Bluffs Nature Area is a roughly 40 acre tract of land that is filled with nature, yet is close to the comforts of the city. View the Ann Arbor Parks and Nature Areas map for location context. On a glacially formed ridge, it is an important link in the corridor of natural areas surrounding the Huron River and supporting wildlife.
Footpath trails wind throughout Bluffs, with a lot of ups and downs. Some paths are quite steep, with many twists and turns. After a heavy rain and during snow melt, streams cross the paths in several spots.
Bluffs has a variety of natural features of note including an oak-hickory forest, wooded ravines, an open meadow, and glimpses of the Huron River in the distance. There are also a few examples of large older trees including open grown oaks and pine. Tough prairie species that have sprung up here include bluestem grasses, goldenrod, mountain mint, butterfly weed, boneset, lanceleaf coreopsis, blue-eyed grass and vervain. Three species of hickory: shagbark, pignut and bitternut are among the native nut trees growing in the park. It has been said that the largest collection of butternut trees in Ann Arbor can be found here as well. Uncommon understory trees and shrubs found are blue beech, witch hazel, hazelnut and highbush cranberry. Hikers are sure to enjoy the rugged trails throughout Bluffs, and it has long been a favorite place for bicycles.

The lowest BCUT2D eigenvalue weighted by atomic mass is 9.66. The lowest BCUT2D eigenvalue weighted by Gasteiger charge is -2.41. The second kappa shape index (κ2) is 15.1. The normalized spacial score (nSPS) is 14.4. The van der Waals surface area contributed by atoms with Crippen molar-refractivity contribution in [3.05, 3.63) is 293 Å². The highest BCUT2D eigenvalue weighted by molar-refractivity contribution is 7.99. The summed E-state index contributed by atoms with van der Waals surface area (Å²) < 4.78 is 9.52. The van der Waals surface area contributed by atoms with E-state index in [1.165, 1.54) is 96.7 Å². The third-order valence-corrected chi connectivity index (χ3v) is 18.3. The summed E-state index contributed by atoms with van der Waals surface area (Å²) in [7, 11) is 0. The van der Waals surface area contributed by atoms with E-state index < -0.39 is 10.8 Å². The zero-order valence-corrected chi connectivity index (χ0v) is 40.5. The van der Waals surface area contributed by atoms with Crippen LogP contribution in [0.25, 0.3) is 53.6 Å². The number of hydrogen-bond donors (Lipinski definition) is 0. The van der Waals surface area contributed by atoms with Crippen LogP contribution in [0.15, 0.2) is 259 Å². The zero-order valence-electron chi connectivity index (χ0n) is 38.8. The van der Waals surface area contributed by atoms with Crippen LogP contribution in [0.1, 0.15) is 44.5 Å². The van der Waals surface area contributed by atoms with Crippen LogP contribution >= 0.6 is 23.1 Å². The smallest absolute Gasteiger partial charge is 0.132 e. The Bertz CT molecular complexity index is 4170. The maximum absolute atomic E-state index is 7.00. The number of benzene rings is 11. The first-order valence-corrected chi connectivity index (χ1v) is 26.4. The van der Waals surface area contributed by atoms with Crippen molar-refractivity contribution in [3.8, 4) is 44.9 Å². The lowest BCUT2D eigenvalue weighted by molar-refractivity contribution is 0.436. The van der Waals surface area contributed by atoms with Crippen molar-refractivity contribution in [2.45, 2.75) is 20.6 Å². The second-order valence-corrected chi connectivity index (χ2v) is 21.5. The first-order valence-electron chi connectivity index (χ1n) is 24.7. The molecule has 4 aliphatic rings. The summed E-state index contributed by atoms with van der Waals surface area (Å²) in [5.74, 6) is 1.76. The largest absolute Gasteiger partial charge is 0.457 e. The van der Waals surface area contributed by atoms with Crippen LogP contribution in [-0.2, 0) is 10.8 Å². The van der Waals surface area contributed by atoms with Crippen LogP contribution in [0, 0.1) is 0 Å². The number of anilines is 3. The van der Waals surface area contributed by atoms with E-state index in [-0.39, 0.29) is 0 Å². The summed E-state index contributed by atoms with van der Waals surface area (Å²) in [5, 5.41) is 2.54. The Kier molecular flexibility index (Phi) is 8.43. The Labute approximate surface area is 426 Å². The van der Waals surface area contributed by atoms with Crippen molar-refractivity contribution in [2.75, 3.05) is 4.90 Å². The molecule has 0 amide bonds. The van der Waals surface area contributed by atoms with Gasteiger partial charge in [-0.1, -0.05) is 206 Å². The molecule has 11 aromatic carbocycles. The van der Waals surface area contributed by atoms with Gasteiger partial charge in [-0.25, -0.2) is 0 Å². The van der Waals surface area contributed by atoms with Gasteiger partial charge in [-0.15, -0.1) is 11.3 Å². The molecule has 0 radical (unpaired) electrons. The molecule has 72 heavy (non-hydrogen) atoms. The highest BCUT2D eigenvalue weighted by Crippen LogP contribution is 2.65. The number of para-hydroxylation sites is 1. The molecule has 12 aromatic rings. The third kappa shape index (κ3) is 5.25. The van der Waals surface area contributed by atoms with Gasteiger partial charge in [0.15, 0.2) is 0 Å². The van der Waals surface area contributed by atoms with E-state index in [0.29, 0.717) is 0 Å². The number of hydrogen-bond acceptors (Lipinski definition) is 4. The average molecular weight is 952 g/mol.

In spring, expect to see all shades of green in the trees, plus violets, trout lilies, wild geraniums, and may apples. In summer, flowers shift to black-eyed Susans, butterfly weed, yarrow, and bee balm, with dragon flies and butterflies flying about. Fall brings all sorts of colors in the trees and ground covers. Be careful about poison ivy, which can appear as low plants or vines growing up trees. Bird sounds and sights are common and a real treat. Deer sometimes appear. Small streams flow in several places, especially after heavy rains and snow melts.